Many who do not wish to use the common cup have only one objection- “the yuck factor”. It is believed that drinking from one cup will greatly increase the risk of contracting illness. This is a very real concern for many serious Christians.

Does this objection then remove the command to use a common cup? We think not. The reasons are :

1.The common cup has been used for over 2000 years. Are the dangers of illness any more pressing today than they were in Christ’s day? Do we have better or worse methods of sanitation today than ever before? The answer is obvious. The risk of contracting a disease has always been a factor in any public setting. Yet the Lord, who knew full well the potential of illness, still commanded a common cup.

2.Many diseases can also be contracted by handling the communion tray, or the communion loaf. The doorknobs of the Church building, a hand shake, a cough, a sneeze, a bathroom sink, are all more unsanitary than the sterilized cup used at Holy Supper. If illness is in view first and foremost, many would not attend Church at all.

3.It is more likely that one will contract illness through the neglect of hand washing and then making physical contact with a carrier (door, hand, etc). You are more likely to contract illness eating out of a communal vegetable dip at a fellowship meeting than you are from using the common cup.

4.Strong wine (even fortified wine 12% or higher) is often used as communion wine to to kill bacteria on the edge of the cup.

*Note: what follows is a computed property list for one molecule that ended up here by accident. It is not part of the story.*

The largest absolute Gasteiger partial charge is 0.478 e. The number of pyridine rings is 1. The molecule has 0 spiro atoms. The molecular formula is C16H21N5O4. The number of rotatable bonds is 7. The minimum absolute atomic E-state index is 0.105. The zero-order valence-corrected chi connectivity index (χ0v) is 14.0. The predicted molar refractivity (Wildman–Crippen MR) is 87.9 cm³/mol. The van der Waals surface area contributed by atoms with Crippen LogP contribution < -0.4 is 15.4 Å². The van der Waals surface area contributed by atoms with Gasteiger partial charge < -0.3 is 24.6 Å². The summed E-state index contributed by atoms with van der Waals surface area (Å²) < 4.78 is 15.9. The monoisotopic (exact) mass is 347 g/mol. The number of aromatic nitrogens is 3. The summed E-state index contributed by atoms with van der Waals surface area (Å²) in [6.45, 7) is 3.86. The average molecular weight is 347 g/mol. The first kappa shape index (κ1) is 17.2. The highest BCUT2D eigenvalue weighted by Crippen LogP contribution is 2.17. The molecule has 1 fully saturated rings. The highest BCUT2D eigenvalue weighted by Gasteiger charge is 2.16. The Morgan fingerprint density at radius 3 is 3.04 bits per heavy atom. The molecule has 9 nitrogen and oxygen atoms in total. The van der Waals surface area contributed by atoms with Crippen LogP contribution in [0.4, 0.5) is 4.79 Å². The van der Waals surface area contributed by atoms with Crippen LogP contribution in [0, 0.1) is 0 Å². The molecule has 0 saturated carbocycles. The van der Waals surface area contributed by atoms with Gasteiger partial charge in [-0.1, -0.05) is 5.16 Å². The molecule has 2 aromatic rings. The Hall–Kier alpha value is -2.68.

In understanding the potential of contracting illness with the common cup, we must bear in mind one thing, “the cup of blessing which we bless”, is just that, blessed. Many old ministers have given testimony that in all the years they have been administering the common cup, no one has been made sick by it. This is the general understanding and experience of most congregations.

The “yuck factor” is not new to the Church. It has always been with us. Should we then use it to erase all biblical doctrines on this subject and 2000 years of Church tradition? Are we wiser than our fathers? Are we wiser than God?

On this point we leave you with God’s words to Peter, who argued the uncleanness of what God had sent down from heaven, in Act 10:15, “And the voice spake unto him again the second time, What God hath cleansed, that call not thou common.”